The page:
How the Red Cross averted a social media disaster

The American Red Cross took a bad tweet and turned it into a positive experience by responding quickly and staying transparent.

One night earlier this year, Wendy Harman, director of social strategy for the American Red Cross, awoke to the phone ringing in her Washington. D.C.-area home. A colleague from Chicago was calling, and when Harman answered the phone, the colleague asked, “Are you on top of the slizzered thing?”

Harman had no idea what slizzered meant. But she was about to become very familiar with the term as she stepped into a crisis that would seriously test the organization’s social media strategy.

Earlier that evening, Gloria Huang, a member of Harman’s social media team, inadvertently sent a Twitter message on behalf of the organization to the entire Red Cross community of internal employees and external supporters -- about 250,000 strong -- that said, “Ryan found two more four packs of Dogfish Heads Midas Touch Beer… when we drink, we do it right. #gettngslizzerd.”

Huang was using HootSuite, a social media dashboard that can dispatch a message to multiple channels, and sent from her iPhone what was intended to be a private message out onto her Red Cross professional channel.

According to the online Urban Dictionary, slizzered is “the state of being really drunk.” Harman had a really big problem on her hands.

As Harman talked to her Chicago colleague, she realized her Blackberry was displaying dozens of texts and emails. They contained slurs about the Red Cross being drunk and well as serious expressions of concern.

Managing social media requires immediate responses
But within 24 hours, the Red Cross not only avoided tarnishing its reputation but turned that tweet into a positive event that actually contributed to a boost in donations.

There are two key reasons the Red Cross pulled it off, Harman said. First, the organization believes it does not control the social conversation.  If it had tried to force an end to the controversy by refusing to comment, it would have created a much bigger mess, she said. Second, the social media group operates independently and is trusted to make sound decisions. So Harman was able to quickly and directly respond without having to waste time seeking approval from executives.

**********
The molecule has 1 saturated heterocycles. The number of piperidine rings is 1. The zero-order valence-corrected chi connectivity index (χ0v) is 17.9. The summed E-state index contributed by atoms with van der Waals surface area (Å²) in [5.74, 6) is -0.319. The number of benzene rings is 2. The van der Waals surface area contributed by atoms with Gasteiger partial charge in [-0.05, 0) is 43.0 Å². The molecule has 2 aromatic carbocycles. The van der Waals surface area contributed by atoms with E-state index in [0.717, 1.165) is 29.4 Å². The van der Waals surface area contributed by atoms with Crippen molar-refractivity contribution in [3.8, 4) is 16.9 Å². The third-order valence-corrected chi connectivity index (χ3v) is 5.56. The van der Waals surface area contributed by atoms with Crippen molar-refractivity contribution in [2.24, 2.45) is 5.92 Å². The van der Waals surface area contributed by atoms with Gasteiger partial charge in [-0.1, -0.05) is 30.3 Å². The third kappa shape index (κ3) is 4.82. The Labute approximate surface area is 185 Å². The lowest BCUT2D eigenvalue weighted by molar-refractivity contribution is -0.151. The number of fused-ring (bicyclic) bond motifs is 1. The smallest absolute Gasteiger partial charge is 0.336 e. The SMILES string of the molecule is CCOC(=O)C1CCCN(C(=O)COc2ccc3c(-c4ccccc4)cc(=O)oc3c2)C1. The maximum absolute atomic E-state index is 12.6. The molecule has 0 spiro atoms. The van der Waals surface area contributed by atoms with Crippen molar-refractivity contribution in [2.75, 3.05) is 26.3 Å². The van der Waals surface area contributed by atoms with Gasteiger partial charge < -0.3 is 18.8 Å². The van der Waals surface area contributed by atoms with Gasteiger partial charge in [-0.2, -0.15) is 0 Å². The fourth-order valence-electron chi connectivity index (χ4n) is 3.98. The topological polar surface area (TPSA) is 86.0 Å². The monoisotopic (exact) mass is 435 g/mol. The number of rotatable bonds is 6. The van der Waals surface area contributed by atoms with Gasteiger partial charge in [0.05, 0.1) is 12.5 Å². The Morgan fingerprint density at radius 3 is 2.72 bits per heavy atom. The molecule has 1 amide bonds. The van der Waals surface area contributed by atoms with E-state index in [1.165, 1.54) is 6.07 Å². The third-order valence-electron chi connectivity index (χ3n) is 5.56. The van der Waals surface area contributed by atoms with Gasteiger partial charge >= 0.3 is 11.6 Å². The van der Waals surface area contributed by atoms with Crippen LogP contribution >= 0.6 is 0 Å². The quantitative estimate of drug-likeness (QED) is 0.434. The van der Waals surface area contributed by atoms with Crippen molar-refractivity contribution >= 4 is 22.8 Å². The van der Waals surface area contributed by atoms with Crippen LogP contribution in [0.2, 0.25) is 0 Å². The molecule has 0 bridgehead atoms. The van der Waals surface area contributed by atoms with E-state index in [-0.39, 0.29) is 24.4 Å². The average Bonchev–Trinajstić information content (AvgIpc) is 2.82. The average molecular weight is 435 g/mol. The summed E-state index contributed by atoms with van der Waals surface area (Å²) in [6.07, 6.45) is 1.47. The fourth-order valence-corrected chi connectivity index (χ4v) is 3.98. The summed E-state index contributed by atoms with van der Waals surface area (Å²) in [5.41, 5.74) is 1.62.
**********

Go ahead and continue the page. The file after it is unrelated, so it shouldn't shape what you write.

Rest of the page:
Harman said she did the following to help turn the incident around:

  • Acted immediately.
  • Owned up to it.
  • Used humor and offered a genuine response.
  • Continues to engage supporters and detractors as they responded to the incident.

But immediately following the now famous tweet, Harman deleted it. She then second-guessed that action and contacted her colleague from Chicago to discuss it.

“I thought I shouldn’t have done that, because all the companies who do and act stuffy only fuel the fire and delight the social crowds,” Harman said. “I am a casual fan of the mis-tweet. It’s a glimpse into the humanity of corporations.”

“But I was stressed because there were hundreds of tweets” about getting slizzered, she added.

It took Harman and her colleague about an hour and 20 minutes to consider different types of responses. They decided to go with a straightforward acknowledgement with a touch of humor.

Their response was “We’ve deleted the rogue Tweet but rest assured the Red Cross is sober and we’ve confiscated the keys.”

Huang, who at this point was not yet aware of what had occurred, now looks back on her boss’s initial response and applauds it. “It was essentially a gut reaction,” Huang said. “It is so instantaneous; you can’t spend too long on a decision. You have to go with it and be as transparent as you can. The response comes from having known our community.”

The Red Cross community reacts
Within hours, the Red Cross received hundreds of supportive tweets. Some approved of its humble and humorous response; others said the tweet helped them decide to donate to the organization.

By the next morning, “I was really nervous to come to work,” Harman said. “I have seen people get fired for this kind of thing. I did sit in the parking lot for a minute before I went in. Our CMO [chief marketing officer] got in touch with me by 6 a.m. and all she said was ‘Thanks!’ And that’s all we’ve ever talked about it.”

Meanwhile, Huang was on her way to work as well. “I didn’t find out until the next morning,” she said. “I freaked out at first. I was tweeting on my way into work to find out what was going on.”

Harman and Huang worked together in the aftermath to respond to inquiries about the incident. They blogged about it on the American Red Cross blog site and consider it a powerful lesson learned.

Dogfish Head, the brewer of the beer of which Huang tweeted, did a Red Cross donation drive on its site.

The Red Cross did receive a bump in donations that week. Harman said that because the tweet was unplanned, there was no measurement applied to it, so it is impossible to determine exactly how many new donations it spurred.  

Harman and Huang’s relationship is in good shape, and Harman notes that the incident it was “a very human mistake.”

“When a mistake happens, it can be good,” Harman added. “You learn something, you have an opportunity to correct something and collaborate, and that’s what it’s all about.”

“I think it is fair to say we are experiencing a complete cultural shift in how business is done, and it is stripping the divide in our personal and professional lives,” Harman concluded.  

Maybe so, but Huang removed the Red Cross account from HootSuite and now uses the social dashboard strictly for personal communications.

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